…then we need to start with “you’re afraid” and go from there.
I’ve seen organizational leaderships doing everything they can not to set key performance indicators for their communications.
I’ve seen leaderships setting absurdly easy-to-achieve KPIs.
And I’ve seen leaderships (and funding officers) who treat missing a KPI as occasion for a Zero Dark Thirty interrogation.
All of these scenarios flow from the same places. Fear of failure; fear of punishment for failure.
Someone — you, your supervisor, your organization, your board, your funders — is afraid of failure more than they’re interested in success. Putting a number on that success feels like putting a target on one’s back.
That’s a problem of organizational culture, not merely missing numbers in a spreadsheet.
Yes, KPIs are measures of success. Yes, you should want to hit your KPIs.
But at its core, the KPI is a feedback mechanism. It’s a signal, not a verdict.
As Ted Jackson of ClearPoint Strategy says, “a good KPI should act as a compass, helping you and your team understand whether you’re taking the right path toward your strategic goals.”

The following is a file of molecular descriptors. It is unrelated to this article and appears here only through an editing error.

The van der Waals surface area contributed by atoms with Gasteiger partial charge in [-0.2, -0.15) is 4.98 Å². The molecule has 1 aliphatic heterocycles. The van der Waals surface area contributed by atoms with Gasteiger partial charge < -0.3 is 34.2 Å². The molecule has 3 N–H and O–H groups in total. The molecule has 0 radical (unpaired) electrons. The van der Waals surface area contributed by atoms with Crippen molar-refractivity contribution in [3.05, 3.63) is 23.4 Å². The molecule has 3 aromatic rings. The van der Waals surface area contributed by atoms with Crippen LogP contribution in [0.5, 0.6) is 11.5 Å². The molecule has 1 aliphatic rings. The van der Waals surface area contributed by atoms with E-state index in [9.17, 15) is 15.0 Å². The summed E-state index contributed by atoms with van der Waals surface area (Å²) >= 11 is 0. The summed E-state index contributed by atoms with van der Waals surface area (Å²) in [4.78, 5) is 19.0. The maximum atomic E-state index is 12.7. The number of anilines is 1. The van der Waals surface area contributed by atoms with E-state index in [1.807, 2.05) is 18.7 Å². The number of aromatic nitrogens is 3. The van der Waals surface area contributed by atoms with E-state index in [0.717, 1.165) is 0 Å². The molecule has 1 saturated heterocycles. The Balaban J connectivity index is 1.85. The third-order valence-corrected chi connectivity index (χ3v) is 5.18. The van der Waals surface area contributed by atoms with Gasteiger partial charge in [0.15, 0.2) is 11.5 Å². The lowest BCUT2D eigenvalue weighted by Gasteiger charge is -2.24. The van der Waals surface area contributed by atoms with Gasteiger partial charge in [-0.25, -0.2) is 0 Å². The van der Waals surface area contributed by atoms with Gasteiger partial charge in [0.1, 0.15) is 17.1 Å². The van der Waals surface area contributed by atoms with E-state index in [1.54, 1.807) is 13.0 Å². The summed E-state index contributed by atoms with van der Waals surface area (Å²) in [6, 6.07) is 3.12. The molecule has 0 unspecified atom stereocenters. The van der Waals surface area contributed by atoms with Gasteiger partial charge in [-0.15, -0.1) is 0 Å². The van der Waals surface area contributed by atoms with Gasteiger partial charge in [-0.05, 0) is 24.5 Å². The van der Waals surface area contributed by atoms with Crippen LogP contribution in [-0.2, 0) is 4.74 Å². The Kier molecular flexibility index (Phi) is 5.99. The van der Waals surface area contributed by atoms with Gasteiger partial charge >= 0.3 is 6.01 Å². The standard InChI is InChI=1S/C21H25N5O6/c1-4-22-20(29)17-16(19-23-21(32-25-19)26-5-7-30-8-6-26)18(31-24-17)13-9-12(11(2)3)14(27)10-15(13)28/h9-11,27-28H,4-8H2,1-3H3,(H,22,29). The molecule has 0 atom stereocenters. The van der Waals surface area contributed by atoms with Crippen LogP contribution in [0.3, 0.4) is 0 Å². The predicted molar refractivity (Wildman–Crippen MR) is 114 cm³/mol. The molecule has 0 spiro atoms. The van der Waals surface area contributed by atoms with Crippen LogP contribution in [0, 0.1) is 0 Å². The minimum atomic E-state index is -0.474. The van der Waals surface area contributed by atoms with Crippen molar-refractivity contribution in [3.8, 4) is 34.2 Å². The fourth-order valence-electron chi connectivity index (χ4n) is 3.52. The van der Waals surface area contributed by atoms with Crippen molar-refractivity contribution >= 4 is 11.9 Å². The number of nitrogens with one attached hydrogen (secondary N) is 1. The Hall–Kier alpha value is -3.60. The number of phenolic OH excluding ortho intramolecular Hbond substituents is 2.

Sooner or later, you will fall short of a KPI. That’s a good moment.
That moment gives you carte blanche to review your tactics and strategy. To figure out what else you might be doing to accomplish the goal that underpins the KPI.
It’s the moment for learning, experimentation and improvement. Not panic or punishment.
Organizations afraid of KPIs tend to tell anecdotes of their successes.
Storytelling about success is a hard habit to break. Stories are so malleable, and we all love a good one. The ones that don’t fit can be tossed out.
It is remarkable how unscientific some research-driven orgs become when it comes to communications.
Takeaway: Start setting and learning from KPIs now, and announce to all your stakeholders how you use KPIs — as guidance, not as life-or-death.
Set expectations before they’re set for you.
Feel the fear and KPI anyway.